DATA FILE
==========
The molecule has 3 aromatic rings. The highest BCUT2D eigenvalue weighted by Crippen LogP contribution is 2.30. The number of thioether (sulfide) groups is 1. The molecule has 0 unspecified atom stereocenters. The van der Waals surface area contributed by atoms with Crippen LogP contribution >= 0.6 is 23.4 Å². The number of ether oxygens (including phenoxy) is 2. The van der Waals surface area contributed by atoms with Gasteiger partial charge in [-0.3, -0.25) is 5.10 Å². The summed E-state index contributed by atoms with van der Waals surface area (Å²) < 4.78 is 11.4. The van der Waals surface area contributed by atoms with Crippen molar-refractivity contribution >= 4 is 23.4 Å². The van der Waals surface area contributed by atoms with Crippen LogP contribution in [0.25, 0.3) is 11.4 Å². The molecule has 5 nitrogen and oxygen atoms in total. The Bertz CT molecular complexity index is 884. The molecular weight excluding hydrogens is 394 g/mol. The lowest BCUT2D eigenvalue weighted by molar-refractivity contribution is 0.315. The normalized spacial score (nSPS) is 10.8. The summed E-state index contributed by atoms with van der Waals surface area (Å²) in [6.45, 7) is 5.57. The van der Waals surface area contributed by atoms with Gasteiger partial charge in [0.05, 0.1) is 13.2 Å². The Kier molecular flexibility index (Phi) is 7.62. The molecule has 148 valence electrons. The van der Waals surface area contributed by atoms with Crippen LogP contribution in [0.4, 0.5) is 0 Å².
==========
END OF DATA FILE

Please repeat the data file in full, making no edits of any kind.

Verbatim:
The molecule has 3 aromatic rings. The highest BCUT2D eigenvalue weighted by Crippen LogP contribution is 2.30. The number of thioether (sulfide) groups is 1. The molecule has 0 unspecified atom stereocenters. The van der Waals surface area contributed by atoms with Crippen LogP contribution >= 0.6 is 23.4 Å². The number of ether oxygens (including phenoxy) is 2. The van der Waals surface area contributed by atoms with Gasteiger partial charge in [-0.3, -0.25) is 5.10 Å². The summed E-state index contributed by atoms with van der Waals surface area (Å²) < 4.78 is 11.4. The van der Waals surface area contributed by atoms with Crippen molar-refractivity contribution >= 4 is 23.4 Å². The van der Waals surface area contributed by atoms with Crippen LogP contribution in [0.25, 0.3) is 11.4 Å². The molecule has 5 nitrogen and oxygen atoms in total. The Bertz CT molecular complexity index is 884. The molecular weight excluding hydrogens is 394 g/mol. The lowest BCUT2D eigenvalue weighted by molar-refractivity contribution is 0.315. The normalized spacial score (nSPS) is 10.8. The summed E-state index contributed by atoms with van der Waals surface area (Å²) in [6.45, 7) is 5.57. The van der Waals surface area contributed by atoms with Gasteiger partial charge in [0.05, 0.1) is 13.2 Å². The Kier molecular flexibility index (Phi) is 7.62. The molecule has 148 valence electrons. The van der Waals surface area contributed by atoms with Crippen LogP contribution in [0.4, 0.5) is 0 Å².